Dee Bost profile
RCSI: 103 (2008)
Height: 6'3" (191 cm)
Weight: 174 lbs (79 kg)
Position: PG
High School: Hargrave Military Academy (Virginia)
Hometown: Concord, NC
College: Mississippi St.
Current Team: Galatasaray
Win - Loss: 4 - 6


Top NBA Draft Prospects in the SEC, Part Two (#11-15)

Derek Bodner
Derek Bodner
Jonathan Givony
Jonathan Givony
Kyle Nelson
Kyle Nelson
Jeff Rush
Jeff Rush
Oct 28, 2011, 05:15 pm

Derek Bodner

Since declaring for the NBA draft after his sophomore year Mississippi State senior point guard Dee Bost has struggled, both on and off the court.

The 6'2” Bost started off his junior year academically ineligible for the first semester, then followed that up with a 9 game suspension from the NCAA, the first victim of the NCAA's new NBA draft deadline which would have required Bost to withdraw from the NBA draft by May 8th.

With Bost's suspensions, along with Renardo Sidney's suspension, MIssissippi State never found its rhythm, struggling to a 17-14 record, its worst since 2006.

Individually, Bost's season was up and down. Bost did an excellent job setting up his teammates, and his 7 assists per 40 minutes ranks in the top 10 in the NCAA last year, and he appears to be a lock to end up as Mississippi State's all-time assist leader. He was also in the top 10 in turnovers per 40 minutes and appeared to regress as a shooter, struggling with his consistency, both with his feet set and off the dribble. His shot selection is, and always has been suspect, forcing up too many contested off the dribble jumpers, often early in the shot clock.

He is not an efficient scorer inside (45% 2P) or outside (34% 3P) the arc, which helps explain his team's struggles to win games even with him, Renardo Sidney and Ravern Johnson in the lineup—on paper clearly a NCAA tournament caliber team.

In the half-court, Bost prefers to operate in pick and roll sets, something that has been true for his entire duration at Mississippi State. Bost shows the ability to make shots off the pick and is able to use his quickness and ball handling to get into the lane in these sets.

Bost has good quickness and is able to change directions with his handle, and does a good job of getting into the lane. He has good body control, but at times struggles to finish through contact. He combats this somewhat with an array of floaters in the lane, but his primary weapon once in the lane is the pass, both to spot-up shooters on the perimeter and cutters around the basket.

Bost operates primarily with the ball in his hands, but in the opportunities he has as a spot-up shooter it appears this is a part of his game that could be of value at the next level when he's not asked to create as much as he currently is. With his feet set and space to operate, Bost's consistency in his jump shot improves considerably. He does a good job of squaring up, gets good elevation and shows a consistent release.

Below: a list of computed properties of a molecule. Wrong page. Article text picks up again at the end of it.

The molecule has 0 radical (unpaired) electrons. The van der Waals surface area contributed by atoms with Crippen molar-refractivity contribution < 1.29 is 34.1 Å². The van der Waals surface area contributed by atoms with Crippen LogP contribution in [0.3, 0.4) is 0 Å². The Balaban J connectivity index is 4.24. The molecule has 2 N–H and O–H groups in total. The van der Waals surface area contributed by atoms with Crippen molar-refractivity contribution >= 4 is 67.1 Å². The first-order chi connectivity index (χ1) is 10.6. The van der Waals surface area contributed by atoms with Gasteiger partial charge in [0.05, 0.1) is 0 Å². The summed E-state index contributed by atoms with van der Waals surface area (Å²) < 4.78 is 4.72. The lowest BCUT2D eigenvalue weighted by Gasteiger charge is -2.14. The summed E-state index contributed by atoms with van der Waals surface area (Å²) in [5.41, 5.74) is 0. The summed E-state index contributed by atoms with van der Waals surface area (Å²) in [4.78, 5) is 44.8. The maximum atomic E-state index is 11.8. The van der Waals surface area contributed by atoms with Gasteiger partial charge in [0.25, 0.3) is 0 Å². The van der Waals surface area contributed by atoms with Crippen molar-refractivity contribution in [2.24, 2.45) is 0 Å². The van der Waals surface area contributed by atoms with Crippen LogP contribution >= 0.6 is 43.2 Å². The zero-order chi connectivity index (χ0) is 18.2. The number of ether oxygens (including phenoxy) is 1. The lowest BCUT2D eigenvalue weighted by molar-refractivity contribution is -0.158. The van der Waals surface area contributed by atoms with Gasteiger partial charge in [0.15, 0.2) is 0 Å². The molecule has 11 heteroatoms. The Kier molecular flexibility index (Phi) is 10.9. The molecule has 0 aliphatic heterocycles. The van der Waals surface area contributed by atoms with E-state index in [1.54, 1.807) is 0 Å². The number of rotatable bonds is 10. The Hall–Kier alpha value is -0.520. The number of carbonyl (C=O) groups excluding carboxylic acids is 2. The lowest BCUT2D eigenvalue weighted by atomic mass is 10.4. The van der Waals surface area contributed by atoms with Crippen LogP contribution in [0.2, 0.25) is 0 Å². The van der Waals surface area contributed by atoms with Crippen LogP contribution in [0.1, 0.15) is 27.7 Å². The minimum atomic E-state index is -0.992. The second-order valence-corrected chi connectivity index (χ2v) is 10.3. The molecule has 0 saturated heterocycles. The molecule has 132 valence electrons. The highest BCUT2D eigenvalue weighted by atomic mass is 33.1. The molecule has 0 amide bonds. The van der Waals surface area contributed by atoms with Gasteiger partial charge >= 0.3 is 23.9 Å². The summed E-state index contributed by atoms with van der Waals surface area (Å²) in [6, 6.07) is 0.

As good as Bost's court vision is, his carelessness with the basketball somewhat offsets this, a problem that has only gotten worse with time. The reasons for his turnovers are varied, from trying to do too much, to lack of focus, to simply bad decisions.

Defensively, Bost is a mixed bag. He has decent length at the point, but will be undersized, both in length and in bulk, if defending off the ball. He moves his feet adequately well defensively, but sometimes gets caught in too upright, and struggles to fight through picks and screens. He has good hands defensively, and does a good job of forcing turnovers.

By all accounts, Bost appears poised to have a big season, and Mississippi State looks to bounce back from a disappointing 2010-2011 campaign. Bost has some tools that could draw interest at the next level, particularly with his quickness and passing ability, but he needs to improve his decision making, and scoring efficiency to make the next jump as a prospect. Missing the first 14 games of the season last year may have hurt Bost's comfort level and timing with his teammates, particularly with talented newcomer Renardo Sidney. With better conditions to start the season, Bost's improvement in these areas will be key for his NBA prospects, and for the Bulldogs' success.

National Prep Showcase, Day Two

Rodger Bohn
Rodger Bohn
Jonathan Givony
Jonathan Givony
Nov 18, 2007, 01:13 pm
A scoring combo guard committed to Mississippi State, Dee Bost showed off his credentials here as a big-time scoring threat. Very athletic, and skilled as both a perimeter shooter and slasher, Bost should develop into a very nice change of pace guard in the SEC over the next few years. He’s a good ball-handler with either hand, has an excellent first step, and does a really good job finishing around the basket, sometimes with a dunk if he’s open enough.

He’s much more comfortable playing on the ball rather than off it, and his production noticeably dropped when he was played at the 2-guard spot next to shoot-first combo guard and Marshall commit Daier Pitts (who put up great numbers this weekend but did not play winning basketball). Once he was allowed to run the show with the ball in his hands, he flourished once again, creating shots first and foremost for himself and in the process also for others. He likes to dance around while pounding the ball, trying to get too flashy and in the process being somewhat turnover prone. Bost is a streak shooter who can really heat up from time to time, although his mechanics are still not consistent at this point in time. He’ll need to develop his playmaking skills at the next level if he’s going to achieve his full potential in the SEC, but he has the makings of a nice college player.

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